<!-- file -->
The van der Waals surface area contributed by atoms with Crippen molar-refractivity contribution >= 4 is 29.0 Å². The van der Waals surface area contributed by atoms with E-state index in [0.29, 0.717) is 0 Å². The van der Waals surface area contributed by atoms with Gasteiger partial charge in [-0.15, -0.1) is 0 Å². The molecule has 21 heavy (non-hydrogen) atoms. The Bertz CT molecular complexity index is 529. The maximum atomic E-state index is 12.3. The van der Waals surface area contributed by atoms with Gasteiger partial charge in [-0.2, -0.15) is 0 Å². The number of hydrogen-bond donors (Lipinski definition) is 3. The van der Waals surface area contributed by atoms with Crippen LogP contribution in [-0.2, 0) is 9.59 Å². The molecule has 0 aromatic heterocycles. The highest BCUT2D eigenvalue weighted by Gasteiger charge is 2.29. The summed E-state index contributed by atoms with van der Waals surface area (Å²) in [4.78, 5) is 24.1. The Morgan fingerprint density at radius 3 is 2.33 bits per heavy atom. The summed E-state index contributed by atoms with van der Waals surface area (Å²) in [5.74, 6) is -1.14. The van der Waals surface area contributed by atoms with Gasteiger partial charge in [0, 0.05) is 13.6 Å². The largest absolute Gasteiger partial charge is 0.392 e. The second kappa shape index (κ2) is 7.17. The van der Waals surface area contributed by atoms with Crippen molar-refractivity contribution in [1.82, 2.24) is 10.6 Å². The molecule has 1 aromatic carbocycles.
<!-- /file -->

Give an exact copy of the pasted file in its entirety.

The van der Waals surface area contributed by atoms with Crippen molar-refractivity contribution >= 4 is 29.0 Å². The van der Waals surface area contributed by atoms with E-state index in [0.29, 0.717) is 0 Å². The van der Waals surface area contributed by atoms with Gasteiger partial charge in [-0.15, -0.1) is 0 Å². The molecule has 21 heavy (non-hydrogen) atoms. The Bertz CT molecular complexity index is 529. The maximum atomic E-state index is 12.3. The van der Waals surface area contributed by atoms with Gasteiger partial charge in [-0.2, -0.15) is 0 Å². The number of hydrogen-bond donors (Lipinski definition) is 3. The van der Waals surface area contributed by atoms with Crippen LogP contribution in [-0.2, 0) is 9.59 Å². The molecule has 0 aromatic heterocycles. The highest BCUT2D eigenvalue weighted by Gasteiger charge is 2.29. The summed E-state index contributed by atoms with van der Waals surface area (Å²) in [4.78, 5) is 24.1. The Morgan fingerprint density at radius 3 is 2.33 bits per heavy atom. The summed E-state index contributed by atoms with van der Waals surface area (Å²) in [5.74, 6) is -1.14. The van der Waals surface area contributed by atoms with Gasteiger partial charge in [0, 0.05) is 13.6 Å². The largest absolute Gasteiger partial charge is 0.392 e. The second kappa shape index (κ2) is 7.17. The van der Waals surface area contributed by atoms with Crippen molar-refractivity contribution in [1.82, 2.24) is 10.6 Å². The molecule has 1 aromatic carbocycles.